• mike d

    let’s not forget the 7th Voyage of Sinbad.

    the famed grappling wire over the chasm scene where Leia kisses Luke for luck while stormtroopers close in on them is IDENTICAL in every detail to a scene on 7th VOS: Sinbad and his lady friend are being chased by sword-wielding skeletons, and they find themselves trapped at the precipice of a big ravine. Sinbad summons his genie-in-a-bottle bud, who conjures up a swing rope for Sinbad and his lady to escape across the ravine right before the skeleton dudes catch them.

    I saw this 7VOS movie only recently, but as soon as I saw the rope-escape scene, I thought OMG…Star Wars!

    Good times.

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  • http://electronictiger.net/ fairportfan

    May i cmmend for your consideration an incredibly low bufdget film from a couple of years earlier, “Dark Star”?

    Joint student-film project of John (“Halloween”) Carpenter and Dan (“Alien”) O’Bannon.

    Let’s just say that if you watch it, you should expect to see things that popped up later in “Star Wars”.

  • http://electronictiger.net fairportfan

    May i cmmend for your consideration an incredibly low bufdget film from a couple of years earlier, “Dark Star”?

    Joint student-film project of John (“Halloween”) Carpenter and Dan (“Alien”) O’Bannon.

    Let’s just say that if you watch it, you should expect to see things that popped up later in “Star Wars”.

  • Elizabeth

    You forgot “The Wizard of Oz..” Episode IV: Young person living with aunt and uncle on farm, spirited away to exotic lands, perilous journey with small band of mostly non-human characters including a tin man!

    Aside from other films, I’ve always been perplexed as to how many people missed the literary references in “Revenge of the Sith,” namely “Paradise Lost” and “Henry V.”

  • Elizabeth

    You forgot “The Wizard of Oz..” Episode IV: Young person living with aunt and uncle on farm, spirited away to exotic lands, perilous journey with small band of mostly non-human characters including a tin man!

    Aside from other films, I’ve always been perplexed as to how many people missed the literary references in “Revenge of the Sith,” namely “Paradise Lost” and “Henry V.”

  • Bobbo

    Good work, man….You haven’t missed a thing! Don’t listen to these blind/stupid folk offering crackers after-the-fact. They didn’t accomplish this feat, but you did! Again, good job. Thanks.

    GL

  • http://SAME Bobbo

    Good work, man….You haven’t missed a thing! Don’t listen to these blind/stupid folk offering crackers after-the-fact. They didn’t accomplish this feat, but you did! Again, good job. Thanks.

    GL

  • http://www.gofrostfire.com/ Samei

    awesome post, well done..

  • http://www.gofrostfire.com Samei

    awesome post, well done..

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  • http://www.hartmart.wwdb.biz/ Ramon Hart

    Months ago, I saw a video on YouTube in which a viewer brilliantly put together a collage of videos that inspired George Lucas’ Star Wars! I was floored in how much George Lucas copied from other classic films – ABSOLUTELY AMAZED!! This is why the Star Wars Saga has such a long lasting multi – generational and global appeal!

  • http://www.hartmart.wwdb.biz Ramon Hart

    Months ago, I saw a video on YouTube in which a viewer brilliantly put together a collage of videos that inspired George Lucas’ Star Wars! I was floored in how much George Lucas copied from other classic films – ABSOLUTELY AMAZED!! This is why the Star Wars Saga has such a long lasting multi – generational and global appeal!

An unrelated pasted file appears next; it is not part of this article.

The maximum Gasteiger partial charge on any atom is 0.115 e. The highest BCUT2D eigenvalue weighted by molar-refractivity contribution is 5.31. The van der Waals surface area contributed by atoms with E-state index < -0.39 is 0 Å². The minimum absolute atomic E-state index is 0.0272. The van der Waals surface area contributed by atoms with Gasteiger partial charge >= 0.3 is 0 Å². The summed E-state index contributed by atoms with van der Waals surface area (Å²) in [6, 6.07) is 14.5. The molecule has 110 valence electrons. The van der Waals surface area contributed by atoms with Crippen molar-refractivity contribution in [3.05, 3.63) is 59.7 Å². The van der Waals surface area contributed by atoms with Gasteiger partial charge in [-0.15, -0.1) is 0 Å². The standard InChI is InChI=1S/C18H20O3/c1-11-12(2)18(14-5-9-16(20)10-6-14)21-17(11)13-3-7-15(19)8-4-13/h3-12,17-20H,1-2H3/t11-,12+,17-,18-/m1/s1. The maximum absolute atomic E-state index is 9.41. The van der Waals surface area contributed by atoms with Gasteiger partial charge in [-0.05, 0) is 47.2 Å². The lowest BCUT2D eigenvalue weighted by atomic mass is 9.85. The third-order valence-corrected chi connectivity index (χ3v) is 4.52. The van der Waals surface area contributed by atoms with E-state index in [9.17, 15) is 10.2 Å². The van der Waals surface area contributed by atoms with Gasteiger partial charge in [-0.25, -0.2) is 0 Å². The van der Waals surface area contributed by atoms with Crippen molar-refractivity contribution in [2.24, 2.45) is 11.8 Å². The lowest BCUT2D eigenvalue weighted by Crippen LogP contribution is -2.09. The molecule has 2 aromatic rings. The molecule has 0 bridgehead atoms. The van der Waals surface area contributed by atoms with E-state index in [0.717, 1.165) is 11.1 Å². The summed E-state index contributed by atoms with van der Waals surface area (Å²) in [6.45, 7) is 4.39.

• William Patrick Haines

    I remember hearing somewhere there was a Sci Fi novel called the Starling Of Space that might have an inspiration . If anybody can confirm this my email is wha5965948@aol.com

  • William Patrick Haines

    I remember hearing somewhere there was a Sci Fi novel called the Starling Of Space that might have an inspiration . If anybody can confirm this my email is wha5965948@aol.com

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  • Kick

    A glaring example of inspiration in The Empire Strikes Back is the “Probe Droid Incident”, Lucas is clearly inspired by the classic film of 1965 The Bedford Incident with Sidney Poitier and Richard Widmark et al. Even so much that the sound of the probe droid is taken directly from this film in my opinion. If you haven't seen it, there is a parallel between the destroyer and the Rebels base on Hoth, the submarine and the probe droid, the ice cap and the Hoth system, the control room on Hoth and the bridge on the destroyer (the circular board is the genuine article). I looked this up on google but was amazed to find no other mention if anybody else could direct me I'd like to know more about the correlation. Thks

    Kick

  • Kick

    A glaring example of inspiration in The Empire Strikes Back is the “Probe Droid Incident”, Lucas is clearly inspired by the classic film of 1965 The Bedford Incident with Sidney Poitier and Richard Widmark et al. Even so much that the sound of the probe droid is taken directly from this film in my opinion. If you haven't seen it, there is a parallel between the destroyer and the Rebels base on Hoth, the submarine and the probe droid, the ice cap and the Hoth system, the control room on Hoth and the bridge on the destroyer (the circular board is the genuine article). I looked this up on google but was amazed to find no other mention if anybody else could direct me I'd like to know more about the correlation. Thks

    Kick

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  • Svenny

    Darth Vader's helmet is just like a nazi helmet.

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  • Zargo

    The costume design concept for Darth Vader was influenced by “Phantom of the Paradise” (1974) by Brian De Palma… electronic voice box, leather outfit…

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  • http://twitter.com/jlist Peter Payne

    I wrote a post on this subject. Darth Vader’s helmet and the “Darth” part come from famous samurai warlord Date Masamune. There are a jillion other examples.
    http://www.peterpayne.net/2010/02/japans-influence-on-star-wars-and-other.html

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  • Reaver

    Actually your all wrong, I wrote the first draft of each of the movies…your welcome
    But seriously great post, was trying to explain to my friend yesterday, now I have the evidence. Thanks